It's difficult for a packrat like me to admit, but my stuff is not my life. I actually thought I might be having a mild panic attack a few days ago, when I was short of breath and having chills, but that turned out to be an actual illness with a 101° fever at one point. I'm better now, though D spent the better part of today coughing up half her lungs.

Anyway. I used to feel physically sick at the mere thought of losing any of my stuff, including and especially data, but I got over that after two major hard drive crashes in which I lost a lot of old emails and journal entries. I still like to save memorabilia--ticket stubs, toys, Playbills--but I'm not as OCD about it as I used to be.

It also helps to have a point of comparison. Our cats, Bayla and Jasper, were royally freaked out yesterday when the movers came tromping in. We'd been keeping them in the bedroom so they'd be safe from all the other people coming to take away stuff, but the movers had to take the bed, so the cats went into their playpen in the back room, and they were not happy about it. We'd been letting them roam the whole house at night, so they knew things were going away, but I can't imagine what it must have been like for them to realize that their whole world was being taken apart.

They seem to be adjusting pretty well, though. Both cats were in their customary places on the bed while D napped this evening:

Our rule for packing was that we'd only keep the things we couldn't replace easily or inexpensively. In theory, that meant we'd only be packing expensive hardware (like the HDTV), things with great sentimental value, or irreplaceable/hard to find/one of a kind items. I still maintain that my laserdisc collection meets all three of those criteria.

Dinner tonight: Rigatoni e Spinaci and Penne Calabrese, two of our favorite dishes from Frankie, Johnnie & Luigi Too, paired with a lovely Penfolds 2002 Shiraz Cabernet that Loren and Suzie brought back from Australia.


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Monday, April 14, 2008

Playpen, Deployed


The aluminum pan holding the cat food is courtesy of tonight's dinner from Chipotle. Also note Jasper's cat grass on the bottom shelf, and our favorite atomic clock on the dresser.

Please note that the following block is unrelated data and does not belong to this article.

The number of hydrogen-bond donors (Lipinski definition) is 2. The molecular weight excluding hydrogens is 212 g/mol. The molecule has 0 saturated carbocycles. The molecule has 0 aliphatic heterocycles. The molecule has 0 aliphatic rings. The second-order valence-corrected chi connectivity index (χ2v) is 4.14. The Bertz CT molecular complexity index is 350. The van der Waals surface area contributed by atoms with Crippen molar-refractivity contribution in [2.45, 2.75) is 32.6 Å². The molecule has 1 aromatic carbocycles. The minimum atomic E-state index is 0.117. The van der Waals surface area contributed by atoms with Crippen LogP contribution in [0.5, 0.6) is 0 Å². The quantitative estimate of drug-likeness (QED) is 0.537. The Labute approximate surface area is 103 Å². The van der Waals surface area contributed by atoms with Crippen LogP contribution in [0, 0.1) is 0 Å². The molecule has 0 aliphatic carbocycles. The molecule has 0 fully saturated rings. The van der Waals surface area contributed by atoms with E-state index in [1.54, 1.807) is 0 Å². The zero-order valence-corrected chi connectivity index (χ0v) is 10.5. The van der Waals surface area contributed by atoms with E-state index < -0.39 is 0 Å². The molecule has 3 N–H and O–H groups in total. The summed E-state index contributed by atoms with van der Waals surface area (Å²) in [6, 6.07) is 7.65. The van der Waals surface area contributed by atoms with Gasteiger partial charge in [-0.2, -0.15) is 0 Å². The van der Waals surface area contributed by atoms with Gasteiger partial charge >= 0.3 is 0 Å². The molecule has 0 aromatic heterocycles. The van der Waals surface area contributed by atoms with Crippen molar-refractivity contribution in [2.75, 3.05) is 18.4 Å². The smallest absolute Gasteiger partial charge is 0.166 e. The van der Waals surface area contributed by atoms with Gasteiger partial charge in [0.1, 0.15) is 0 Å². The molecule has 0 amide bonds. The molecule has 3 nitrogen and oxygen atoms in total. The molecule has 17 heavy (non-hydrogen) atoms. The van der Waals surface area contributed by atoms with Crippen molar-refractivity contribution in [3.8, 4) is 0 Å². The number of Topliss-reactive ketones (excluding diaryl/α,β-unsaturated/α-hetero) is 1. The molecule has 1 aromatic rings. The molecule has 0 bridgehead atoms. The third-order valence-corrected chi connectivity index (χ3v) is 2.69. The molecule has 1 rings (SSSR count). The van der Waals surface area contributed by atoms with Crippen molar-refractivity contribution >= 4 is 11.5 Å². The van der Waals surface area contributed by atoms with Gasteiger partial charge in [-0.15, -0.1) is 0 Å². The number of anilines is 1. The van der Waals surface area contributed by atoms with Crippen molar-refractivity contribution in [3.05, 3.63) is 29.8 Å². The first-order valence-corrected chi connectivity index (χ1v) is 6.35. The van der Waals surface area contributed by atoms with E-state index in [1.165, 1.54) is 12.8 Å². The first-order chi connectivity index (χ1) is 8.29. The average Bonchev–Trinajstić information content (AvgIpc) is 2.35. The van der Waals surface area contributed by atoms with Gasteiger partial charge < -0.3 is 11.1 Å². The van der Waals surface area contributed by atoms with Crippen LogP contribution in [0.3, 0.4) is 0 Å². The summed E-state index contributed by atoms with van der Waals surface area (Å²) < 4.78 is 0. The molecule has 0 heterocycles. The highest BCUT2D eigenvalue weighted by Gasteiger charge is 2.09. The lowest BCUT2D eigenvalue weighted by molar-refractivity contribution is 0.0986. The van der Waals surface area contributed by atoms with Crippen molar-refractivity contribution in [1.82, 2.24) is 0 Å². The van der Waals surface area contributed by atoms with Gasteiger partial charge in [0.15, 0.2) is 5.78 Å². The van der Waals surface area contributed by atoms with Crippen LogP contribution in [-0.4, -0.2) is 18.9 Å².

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The Plan (Plans Change)

A few weeks ago, while D and I were planning for our road trip, we test-packed the Prius with all the supplies we thought we'd need for traveling around the country. Note that more than half of the stuff we loaded into the car is for the cats:





The actual configuration, which we figured out this afternoon, is a little different: the purple luggage got packed into our ReloCube and is now on its way to Portland. In its place are two smaller bags. And the three cardboard boxes which were supposed to sit on top of the collapsed playpen turned into a small cat perch/scratching post and a single plastic bin for our kitchenware.

We currently also have three extra bags/boxes of stuff, including food out of our former refrigerator, which we won't have in a few weeks. The theory is that as we become more experienced travelers, we'll know what things we can and can't live without, and what things are easily replaceable at the next stop.

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We're officially out of the house in Mountain View and have traveled with our cats 10 miles to a hotel in San Jose. We have many people to thank for this achievement:

  • Our fabulous friends, who packed everything we wanted to keep, and taught us that plastic wrap is an invaluable moving aid.
  • The same friends, who hauled our unwanted stuff to the curb/their houses/garage sales and otherwise just made it disappear.
  • All the people who stop in the street when they see a "Free" sign.
  • The people of Senegal, who took everything we had, no matter how broken, and then sent a representative back on Sunday to see if we had anything else.
  • The Junk General, who recycles thing that even the Sengalese ladies didn't want.
  • Mark and his team from Above and Beyond, who are masters at Tetris-fu.
  • Gloria and Nandi, who kept our house liveable, and then made it look like no one ever lived there.
  • Our cats, who are busy exploring the hotel room (when not hiding under the bed. )

Tuesday, April 8, 2008

T minus 10 days and counting

Now that The Game is over, it's time for D and me to get down to the business of packing up for big move to Portland, which includes an extended road trip around the lower 48 states. We leave on April 17th, the garage sale is on Sunday the 13th, and the cleaners come through on Monday the 14th.

We've definitely got our work cut out for us, but some friends came by today and agreed to take our couches off our hands. And tomorrow we'll be taking photos and updating our FREE STUFF listings. That's right, I said FREE. We need to get rid of it somehow, and we'd much rather know it's going to a good home than drop it at Goodwill or into a landfill.